Many major telecom companies have contributed to developing this anti-robocall technology, which is designed to stop fraudsters that engage in spoofing (appearing as though they’re calling from a legitimate number).

How To Identify A Scam

Scammers don’t limit themselves to phone calls and spam emails—they’re also sending fraudulent and dangerous texts these days. Are you sure you would know how to spot one?

Unfortunately, SMS scams can be more damaging than most people think. SMS attacks are social engineering attacks that work similarly to text scams. The difference is that, in a lot of cases, they can be much more convincing.

5 Signs It’s A Scam

As a social engineering method, text scams rely directly on the target’s lack of awareness. The less a given user knows about text scams, the less likely they’ll be able to spot a scam text.

Here are 5 signs that a text may be a scam attempt by a cybercriminal:


Does the text come from an area code you don’t recognize or a long, nonsensical text address? That’s your first sign that something isn’t right. If you don’t recognize the sender, you need to be suspicious of what they’re saying.

Spelling and Grammar

When reading suspicious text, keep an eye out for typos or glaring errors. Whereas legitimate messages from your bank or vendors would be properly edited, scam texts are notorious for basic spelling and grammatical mistakes.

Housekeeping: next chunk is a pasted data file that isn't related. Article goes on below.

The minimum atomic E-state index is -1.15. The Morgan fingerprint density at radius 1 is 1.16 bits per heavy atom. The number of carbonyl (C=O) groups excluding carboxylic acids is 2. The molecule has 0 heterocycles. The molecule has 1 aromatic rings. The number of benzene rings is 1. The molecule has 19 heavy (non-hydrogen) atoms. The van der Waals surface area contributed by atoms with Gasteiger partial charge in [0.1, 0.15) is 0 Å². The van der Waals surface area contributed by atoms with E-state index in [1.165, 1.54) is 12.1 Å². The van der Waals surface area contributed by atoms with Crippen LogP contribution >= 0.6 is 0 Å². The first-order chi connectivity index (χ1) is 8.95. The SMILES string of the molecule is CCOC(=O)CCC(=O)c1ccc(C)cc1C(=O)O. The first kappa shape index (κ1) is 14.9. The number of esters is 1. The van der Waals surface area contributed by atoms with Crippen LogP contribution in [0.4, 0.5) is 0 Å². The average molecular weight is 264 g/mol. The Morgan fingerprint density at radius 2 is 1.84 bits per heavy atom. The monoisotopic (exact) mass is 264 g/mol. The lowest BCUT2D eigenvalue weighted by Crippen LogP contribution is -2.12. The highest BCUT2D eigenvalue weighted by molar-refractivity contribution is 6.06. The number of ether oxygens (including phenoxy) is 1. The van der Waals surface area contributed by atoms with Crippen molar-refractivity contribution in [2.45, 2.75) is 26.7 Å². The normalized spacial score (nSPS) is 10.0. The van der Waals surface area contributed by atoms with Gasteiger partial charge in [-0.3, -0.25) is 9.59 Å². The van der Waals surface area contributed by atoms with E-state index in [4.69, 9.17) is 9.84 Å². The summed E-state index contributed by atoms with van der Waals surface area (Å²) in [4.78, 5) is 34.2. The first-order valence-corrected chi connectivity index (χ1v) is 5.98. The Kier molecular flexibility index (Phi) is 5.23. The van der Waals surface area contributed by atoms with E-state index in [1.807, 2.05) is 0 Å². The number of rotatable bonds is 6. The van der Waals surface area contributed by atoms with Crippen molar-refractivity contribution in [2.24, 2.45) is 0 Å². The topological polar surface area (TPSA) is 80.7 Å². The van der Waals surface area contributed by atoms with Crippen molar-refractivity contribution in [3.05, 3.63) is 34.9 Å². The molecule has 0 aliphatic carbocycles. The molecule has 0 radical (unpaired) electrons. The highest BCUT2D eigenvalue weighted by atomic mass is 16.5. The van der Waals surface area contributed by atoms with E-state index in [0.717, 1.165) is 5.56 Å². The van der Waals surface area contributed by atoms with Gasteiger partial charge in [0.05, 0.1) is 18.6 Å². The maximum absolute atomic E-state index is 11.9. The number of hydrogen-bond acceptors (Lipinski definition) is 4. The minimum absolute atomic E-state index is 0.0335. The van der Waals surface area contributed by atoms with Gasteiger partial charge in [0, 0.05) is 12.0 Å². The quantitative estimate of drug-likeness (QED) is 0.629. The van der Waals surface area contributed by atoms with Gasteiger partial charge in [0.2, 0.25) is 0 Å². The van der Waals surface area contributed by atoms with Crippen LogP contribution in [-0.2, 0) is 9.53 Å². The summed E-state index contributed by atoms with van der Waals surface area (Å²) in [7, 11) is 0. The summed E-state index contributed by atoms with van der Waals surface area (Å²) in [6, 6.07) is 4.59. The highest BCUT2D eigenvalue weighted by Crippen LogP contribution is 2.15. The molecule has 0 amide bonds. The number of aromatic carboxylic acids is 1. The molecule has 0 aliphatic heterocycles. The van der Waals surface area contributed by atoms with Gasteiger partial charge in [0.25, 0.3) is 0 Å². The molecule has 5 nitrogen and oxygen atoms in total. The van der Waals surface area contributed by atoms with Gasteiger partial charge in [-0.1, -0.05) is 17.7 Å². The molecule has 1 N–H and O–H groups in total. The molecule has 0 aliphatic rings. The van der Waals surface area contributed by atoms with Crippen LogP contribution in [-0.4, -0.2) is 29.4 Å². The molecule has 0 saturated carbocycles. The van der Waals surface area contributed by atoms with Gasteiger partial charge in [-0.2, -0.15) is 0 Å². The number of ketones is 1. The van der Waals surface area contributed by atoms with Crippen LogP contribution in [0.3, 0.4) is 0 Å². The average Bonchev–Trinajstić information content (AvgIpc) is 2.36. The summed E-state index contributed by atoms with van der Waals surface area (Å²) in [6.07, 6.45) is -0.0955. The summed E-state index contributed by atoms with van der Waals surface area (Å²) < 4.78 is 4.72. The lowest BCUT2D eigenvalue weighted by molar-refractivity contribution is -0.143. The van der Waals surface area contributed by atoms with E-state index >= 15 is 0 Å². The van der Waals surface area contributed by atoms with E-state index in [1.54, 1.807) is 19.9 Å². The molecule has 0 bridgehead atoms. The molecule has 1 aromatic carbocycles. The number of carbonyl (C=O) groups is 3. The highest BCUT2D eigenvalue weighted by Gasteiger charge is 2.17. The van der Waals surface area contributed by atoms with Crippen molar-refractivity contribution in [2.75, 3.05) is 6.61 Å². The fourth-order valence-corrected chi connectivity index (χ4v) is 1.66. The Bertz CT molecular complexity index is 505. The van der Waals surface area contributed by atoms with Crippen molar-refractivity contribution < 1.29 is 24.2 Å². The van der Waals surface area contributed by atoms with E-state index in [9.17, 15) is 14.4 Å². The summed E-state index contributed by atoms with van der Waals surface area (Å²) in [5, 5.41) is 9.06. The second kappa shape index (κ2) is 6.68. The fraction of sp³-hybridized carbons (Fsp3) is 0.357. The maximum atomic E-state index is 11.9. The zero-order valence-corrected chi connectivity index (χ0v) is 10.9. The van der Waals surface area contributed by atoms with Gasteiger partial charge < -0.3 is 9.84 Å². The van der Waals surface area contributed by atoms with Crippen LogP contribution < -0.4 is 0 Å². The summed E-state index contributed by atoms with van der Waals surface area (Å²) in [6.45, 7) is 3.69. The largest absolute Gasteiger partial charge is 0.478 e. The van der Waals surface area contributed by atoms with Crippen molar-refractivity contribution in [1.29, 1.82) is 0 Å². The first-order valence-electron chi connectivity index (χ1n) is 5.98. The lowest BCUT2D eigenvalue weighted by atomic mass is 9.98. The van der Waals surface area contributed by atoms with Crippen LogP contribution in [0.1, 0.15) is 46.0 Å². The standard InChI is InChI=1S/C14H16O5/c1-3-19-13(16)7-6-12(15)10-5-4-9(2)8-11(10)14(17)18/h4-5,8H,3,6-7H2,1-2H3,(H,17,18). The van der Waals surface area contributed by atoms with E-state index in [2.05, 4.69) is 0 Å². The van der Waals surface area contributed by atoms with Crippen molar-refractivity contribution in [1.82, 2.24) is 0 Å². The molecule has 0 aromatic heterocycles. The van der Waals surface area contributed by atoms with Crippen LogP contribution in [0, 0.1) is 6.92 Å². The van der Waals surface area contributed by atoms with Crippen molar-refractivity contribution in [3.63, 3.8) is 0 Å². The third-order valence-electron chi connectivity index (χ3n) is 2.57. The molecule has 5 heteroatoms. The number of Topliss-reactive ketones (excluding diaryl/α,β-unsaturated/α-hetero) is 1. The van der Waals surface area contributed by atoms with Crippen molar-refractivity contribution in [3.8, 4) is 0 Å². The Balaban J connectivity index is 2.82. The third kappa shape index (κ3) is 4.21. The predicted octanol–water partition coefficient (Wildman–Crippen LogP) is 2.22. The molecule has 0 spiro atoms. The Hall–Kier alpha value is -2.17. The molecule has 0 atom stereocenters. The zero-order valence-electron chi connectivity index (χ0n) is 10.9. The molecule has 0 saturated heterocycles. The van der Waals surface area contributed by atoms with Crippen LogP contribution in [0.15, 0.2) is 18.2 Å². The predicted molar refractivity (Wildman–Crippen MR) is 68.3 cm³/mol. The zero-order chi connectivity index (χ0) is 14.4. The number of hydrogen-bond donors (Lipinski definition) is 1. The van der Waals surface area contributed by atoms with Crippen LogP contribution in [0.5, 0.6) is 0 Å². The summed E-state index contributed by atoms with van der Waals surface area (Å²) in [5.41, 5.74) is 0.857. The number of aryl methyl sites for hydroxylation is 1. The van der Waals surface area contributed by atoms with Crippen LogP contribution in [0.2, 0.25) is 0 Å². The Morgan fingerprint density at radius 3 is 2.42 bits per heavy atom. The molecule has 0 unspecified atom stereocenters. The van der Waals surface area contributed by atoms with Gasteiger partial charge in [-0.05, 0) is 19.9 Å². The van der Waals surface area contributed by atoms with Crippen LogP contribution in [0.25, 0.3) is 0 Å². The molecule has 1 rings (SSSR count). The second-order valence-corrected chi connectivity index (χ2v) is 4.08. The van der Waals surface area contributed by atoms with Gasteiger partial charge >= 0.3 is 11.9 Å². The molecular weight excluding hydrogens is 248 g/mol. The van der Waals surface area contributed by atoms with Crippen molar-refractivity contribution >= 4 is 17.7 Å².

Whereas legitimate senders will likely have your information already (such as your first name) and will use it in the salutation, scammers will often employ vaguer terminology, such as “Valued Customer”—this allows them to use the same text for multiple targets in a mass attack.

Urgent and Threatening

If the subject line makes it sound like an emergency (“Your account has been suspended”, or “You’re being hacked”), that’s another red flag. It’s in the scammer’s interest to make you panic and move quickly, which might lead to you overlooking other indicators that it’s a scam text.


If the text contains a hyperlink you are urged to click, that’s a dead giveaway. The scammer is likely trying to send you to a webpage that will record your login information or get you to download dangerous malware.

Why These Scams Work

The reality is that cybercriminals can keep using the same old techniques because users keep falling for the exact same tactics without ever seeming to learn the cybersecurity measures needed to protect against them.

The key to these types of scams is that they don’t rely on digital security vulnerabilities or cutting-edge hacking technology; social engineering targets the user, who, without the right training, will always be a security risk.

How Can You Protect Yourself Against Scammers?

As with any social engineering technique, the key is that you can’t automatically trust what you’re being told. If you receive a call claiming to be from your bank, be skeptical, and think before you act.

Call or visit the appropriate party directly before providing any sensitive information or taking action. No matter how urgent the call may sound, you should always take time to verify what you’re being told and who is telling it.

4it Tech Insights